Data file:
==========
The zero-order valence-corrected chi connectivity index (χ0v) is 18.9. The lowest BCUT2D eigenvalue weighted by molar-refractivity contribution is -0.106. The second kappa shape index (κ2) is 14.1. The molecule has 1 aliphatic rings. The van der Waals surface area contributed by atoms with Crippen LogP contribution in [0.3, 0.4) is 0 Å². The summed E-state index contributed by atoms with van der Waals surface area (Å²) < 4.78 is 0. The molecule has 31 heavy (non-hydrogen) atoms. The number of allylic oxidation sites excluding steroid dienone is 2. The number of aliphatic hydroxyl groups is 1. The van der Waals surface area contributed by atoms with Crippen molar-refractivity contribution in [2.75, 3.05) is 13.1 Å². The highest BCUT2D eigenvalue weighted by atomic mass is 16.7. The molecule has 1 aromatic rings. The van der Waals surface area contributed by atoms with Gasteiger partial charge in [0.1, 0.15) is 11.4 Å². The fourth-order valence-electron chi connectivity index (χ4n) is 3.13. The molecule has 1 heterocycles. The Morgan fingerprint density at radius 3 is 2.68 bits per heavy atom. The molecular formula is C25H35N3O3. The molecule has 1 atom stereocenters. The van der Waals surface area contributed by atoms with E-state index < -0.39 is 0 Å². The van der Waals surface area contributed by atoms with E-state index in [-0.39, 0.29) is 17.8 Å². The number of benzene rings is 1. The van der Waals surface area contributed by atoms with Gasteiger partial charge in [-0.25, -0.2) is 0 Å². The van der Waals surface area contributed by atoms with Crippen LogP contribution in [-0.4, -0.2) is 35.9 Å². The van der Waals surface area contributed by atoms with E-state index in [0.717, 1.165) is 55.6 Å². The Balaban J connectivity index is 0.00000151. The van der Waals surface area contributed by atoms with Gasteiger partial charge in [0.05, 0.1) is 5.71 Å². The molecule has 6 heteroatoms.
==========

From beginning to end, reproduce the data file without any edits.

The zero-order valence-corrected chi connectivity index (χ0v) is 18.9. The lowest BCUT2D eigenvalue weighted by molar-refractivity contribution is -0.106. The second kappa shape index (κ2) is 14.1. The molecule has 1 aliphatic rings. The van der Waals surface area contributed by atoms with Crippen LogP contribution in [0.3, 0.4) is 0 Å². The summed E-state index contributed by atoms with van der Waals surface area (Å²) < 4.78 is 0. The molecule has 31 heavy (non-hydrogen) atoms. The number of allylic oxidation sites excluding steroid dienone is 2. The number of aliphatic hydroxyl groups is 1. The van der Waals surface area contributed by atoms with Crippen molar-refractivity contribution in [2.75, 3.05) is 13.1 Å². The highest BCUT2D eigenvalue weighted by atomic mass is 16.7. The molecule has 1 aromatic rings. The van der Waals surface area contributed by atoms with Gasteiger partial charge in [0.1, 0.15) is 11.4 Å². The fourth-order valence-electron chi connectivity index (χ4n) is 3.13. The molecule has 1 heterocycles. The Morgan fingerprint density at radius 3 is 2.68 bits per heavy atom. The molecular formula is C25H35N3O3. The molecule has 1 atom stereocenters. The van der Waals surface area contributed by atoms with E-state index < -0.39 is 0 Å². The van der Waals surface area contributed by atoms with E-state index in [-0.39, 0.29) is 17.8 Å². The number of benzene rings is 1. The van der Waals surface area contributed by atoms with Gasteiger partial charge in [-0.25, -0.2) is 0 Å². The van der Waals surface area contributed by atoms with Crippen LogP contribution in [-0.4, -0.2) is 35.9 Å². The van der Waals surface area contributed by atoms with E-state index in [0.717, 1.165) is 55.6 Å². The Balaban J connectivity index is 0.00000151. The van der Waals surface area contributed by atoms with Gasteiger partial charge in [0.05, 0.1) is 5.71 Å². The molecule has 6 heteroatoms.